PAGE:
Lawyers Seeking New Business Models

2018-07-31T13:15:19+00:00January 28th, 2014|

Increasingly, attorneys are leaving big firms for a more nimble business model

“The old, stuffy type of firm is outdated.”—Claudine Homolash, as quoted in The Legal Intelligencer

The article featuring Homolash, titled “Lawyers Leaving Firms in Search of New Business Models,” came across our desk last week. Yes, there are more and more lawyers seeking new business models to adapt to a changing legal marketplace. By simply looking into the LawBank space, we can tell that it’s true, because those lawyers are exactly the people who end up renting co-working or office space here.

Lawyers looking for new business models.

Today’s entrepreneurial lawyers are seeking new business models.

Legal Intelligencer reporter Zack Needles outlined the growing trend of lawyers leaving big, traditional firms to start solo practices and small firms, writing:

In a post-recession legal landscape, the era of clients with seemingly unlimited legal budgets is becoming an increasingly distant memory along with the concept of limitless hourly rates…

That shift has brought with it a wave of attorneys who set out to respond to these demands by starting small or solo practices predicated on delivering legal services in the most efficient way possible, without the bulky overhead and sometimes antiquated business models of larger firms.”

The attorneys profiled by Needles discussed clients who were expecting more accountability and efficiency from their legal counsel, and these solo practitioners have been rising to the call by offering alternative billing plans – such as retainers, success fees or contingent fees – and staffing their small firms with specialized lawyers who didn’t necessarily fit the big firm mold.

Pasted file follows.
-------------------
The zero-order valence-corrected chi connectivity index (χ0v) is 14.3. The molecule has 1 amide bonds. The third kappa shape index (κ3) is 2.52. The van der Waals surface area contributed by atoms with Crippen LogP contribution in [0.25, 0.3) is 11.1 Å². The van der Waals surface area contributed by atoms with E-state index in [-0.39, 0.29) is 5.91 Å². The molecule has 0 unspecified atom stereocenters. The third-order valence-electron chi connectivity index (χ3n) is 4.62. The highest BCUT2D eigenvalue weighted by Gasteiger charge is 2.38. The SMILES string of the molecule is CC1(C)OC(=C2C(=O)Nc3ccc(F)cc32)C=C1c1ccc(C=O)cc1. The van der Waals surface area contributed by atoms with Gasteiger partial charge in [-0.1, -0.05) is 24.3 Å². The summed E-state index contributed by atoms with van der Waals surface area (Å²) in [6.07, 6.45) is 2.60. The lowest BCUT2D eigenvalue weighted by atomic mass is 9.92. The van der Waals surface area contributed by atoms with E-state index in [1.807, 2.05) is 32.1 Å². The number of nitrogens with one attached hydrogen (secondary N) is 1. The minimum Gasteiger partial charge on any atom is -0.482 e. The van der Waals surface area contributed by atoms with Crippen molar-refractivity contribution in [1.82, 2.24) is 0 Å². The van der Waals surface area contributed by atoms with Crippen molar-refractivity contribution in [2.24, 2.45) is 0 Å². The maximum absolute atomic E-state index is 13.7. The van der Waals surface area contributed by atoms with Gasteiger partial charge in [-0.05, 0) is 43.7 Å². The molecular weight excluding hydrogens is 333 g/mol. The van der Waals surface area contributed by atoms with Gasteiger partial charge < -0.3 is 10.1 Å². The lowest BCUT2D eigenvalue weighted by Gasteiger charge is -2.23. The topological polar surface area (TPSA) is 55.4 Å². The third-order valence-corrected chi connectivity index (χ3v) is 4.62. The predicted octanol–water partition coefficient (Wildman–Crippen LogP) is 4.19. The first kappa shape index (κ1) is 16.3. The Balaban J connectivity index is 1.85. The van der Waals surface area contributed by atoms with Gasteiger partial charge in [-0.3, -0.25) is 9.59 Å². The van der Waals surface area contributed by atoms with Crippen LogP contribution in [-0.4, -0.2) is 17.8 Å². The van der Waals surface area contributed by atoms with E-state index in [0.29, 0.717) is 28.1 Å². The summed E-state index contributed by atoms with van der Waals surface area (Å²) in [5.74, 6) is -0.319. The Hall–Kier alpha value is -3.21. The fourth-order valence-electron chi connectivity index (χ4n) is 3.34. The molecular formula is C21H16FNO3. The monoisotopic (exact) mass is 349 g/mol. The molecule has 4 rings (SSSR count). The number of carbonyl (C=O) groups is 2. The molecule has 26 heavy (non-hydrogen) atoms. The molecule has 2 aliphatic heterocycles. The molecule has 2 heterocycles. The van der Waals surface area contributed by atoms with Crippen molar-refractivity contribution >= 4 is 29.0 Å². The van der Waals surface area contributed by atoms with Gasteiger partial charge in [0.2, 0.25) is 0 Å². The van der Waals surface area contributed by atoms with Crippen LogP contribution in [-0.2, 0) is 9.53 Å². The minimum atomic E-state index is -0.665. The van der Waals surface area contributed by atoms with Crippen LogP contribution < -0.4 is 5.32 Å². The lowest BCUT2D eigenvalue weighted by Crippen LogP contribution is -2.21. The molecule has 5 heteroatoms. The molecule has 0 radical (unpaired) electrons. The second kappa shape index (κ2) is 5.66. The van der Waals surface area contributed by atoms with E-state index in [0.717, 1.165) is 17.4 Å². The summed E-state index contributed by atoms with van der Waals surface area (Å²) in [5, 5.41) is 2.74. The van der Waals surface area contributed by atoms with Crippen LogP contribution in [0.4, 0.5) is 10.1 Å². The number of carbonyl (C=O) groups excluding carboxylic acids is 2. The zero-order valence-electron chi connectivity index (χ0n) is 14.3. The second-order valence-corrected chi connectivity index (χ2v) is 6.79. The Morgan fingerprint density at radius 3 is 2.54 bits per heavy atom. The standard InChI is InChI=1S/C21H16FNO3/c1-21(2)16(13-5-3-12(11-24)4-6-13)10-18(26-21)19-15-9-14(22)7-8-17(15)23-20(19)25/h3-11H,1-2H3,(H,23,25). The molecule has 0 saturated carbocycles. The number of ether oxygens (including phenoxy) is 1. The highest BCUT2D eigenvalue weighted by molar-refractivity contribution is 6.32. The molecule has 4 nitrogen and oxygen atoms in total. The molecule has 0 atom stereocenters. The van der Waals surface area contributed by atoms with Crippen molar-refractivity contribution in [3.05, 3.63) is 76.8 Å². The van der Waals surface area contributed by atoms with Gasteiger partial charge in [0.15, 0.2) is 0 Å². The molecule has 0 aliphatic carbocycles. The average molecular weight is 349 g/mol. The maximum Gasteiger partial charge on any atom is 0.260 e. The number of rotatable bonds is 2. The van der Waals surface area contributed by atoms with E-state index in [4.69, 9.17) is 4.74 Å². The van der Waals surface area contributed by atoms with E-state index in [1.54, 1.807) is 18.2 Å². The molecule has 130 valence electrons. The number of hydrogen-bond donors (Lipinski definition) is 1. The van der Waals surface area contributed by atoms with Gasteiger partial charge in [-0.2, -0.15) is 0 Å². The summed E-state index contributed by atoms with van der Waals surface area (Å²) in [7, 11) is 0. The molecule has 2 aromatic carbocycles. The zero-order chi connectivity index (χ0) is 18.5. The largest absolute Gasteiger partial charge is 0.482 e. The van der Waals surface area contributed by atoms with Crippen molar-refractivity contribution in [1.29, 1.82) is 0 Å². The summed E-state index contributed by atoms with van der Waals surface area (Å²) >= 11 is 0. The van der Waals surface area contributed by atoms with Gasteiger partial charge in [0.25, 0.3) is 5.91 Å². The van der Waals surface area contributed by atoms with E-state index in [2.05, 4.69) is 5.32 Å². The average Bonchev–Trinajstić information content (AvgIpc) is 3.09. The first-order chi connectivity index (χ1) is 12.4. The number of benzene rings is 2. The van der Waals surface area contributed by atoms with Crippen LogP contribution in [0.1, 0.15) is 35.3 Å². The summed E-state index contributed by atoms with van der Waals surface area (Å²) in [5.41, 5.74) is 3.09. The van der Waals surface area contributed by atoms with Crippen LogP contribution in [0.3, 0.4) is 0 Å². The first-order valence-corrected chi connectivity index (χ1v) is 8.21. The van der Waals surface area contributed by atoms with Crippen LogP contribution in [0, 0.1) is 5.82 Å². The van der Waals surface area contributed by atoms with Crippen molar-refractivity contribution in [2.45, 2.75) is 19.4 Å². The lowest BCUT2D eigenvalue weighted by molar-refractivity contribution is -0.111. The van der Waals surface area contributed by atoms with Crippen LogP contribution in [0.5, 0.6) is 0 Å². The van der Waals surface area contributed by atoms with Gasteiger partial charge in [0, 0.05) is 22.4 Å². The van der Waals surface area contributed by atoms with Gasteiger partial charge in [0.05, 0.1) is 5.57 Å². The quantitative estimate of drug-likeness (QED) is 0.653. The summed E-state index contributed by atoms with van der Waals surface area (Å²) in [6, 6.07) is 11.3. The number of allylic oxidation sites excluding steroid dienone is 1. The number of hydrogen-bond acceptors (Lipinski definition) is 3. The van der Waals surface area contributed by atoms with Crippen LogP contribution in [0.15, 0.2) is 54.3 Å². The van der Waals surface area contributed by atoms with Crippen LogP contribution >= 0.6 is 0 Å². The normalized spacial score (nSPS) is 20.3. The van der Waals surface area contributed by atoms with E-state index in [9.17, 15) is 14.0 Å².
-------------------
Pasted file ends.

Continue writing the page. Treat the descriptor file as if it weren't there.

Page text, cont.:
“There’s so much legal talent out there that’s not tapped into simply because the traditional model doesn’t necessarily value it,” small-firm attorney Will Sylianteng said.

One challenge to the solo lawyer model, reported Needles, is the potential lack of support. LawBank has helped to overcome that concern by creating strategic relationships with companies like My Watson,, which provides practice management support for solo and small-firm lawyers with services like secretarial, paralegal, accounting and information technology.

“While it can be difficult to service clients as a solo attorney who’s used to working in a firm setting, where backup is typically within arm’s reach, several of the lawyers The Legal spoke to said they have relationships with larger firms that allow them to handle larger matters when necessary,” he wrote.

He added that some solo practitioners partner together to work on some cases. We have seen that happen at LawBank, because the nature of the co-working and shared office environment encourages just that kind of collaboration. LawBank members don’t have to feel like they are completely on their own, because they have a built-in network of other legal experts right on site, as well as younger talent whose strengths can be leveraged like those in law firms.

We are interested in seeing where this trend takes the legal industry, and we’re loving where it is taking the small firms and solo practices we know and love here in the Denver area.

To read the complete Legal Intelligencer article, click here (registration required).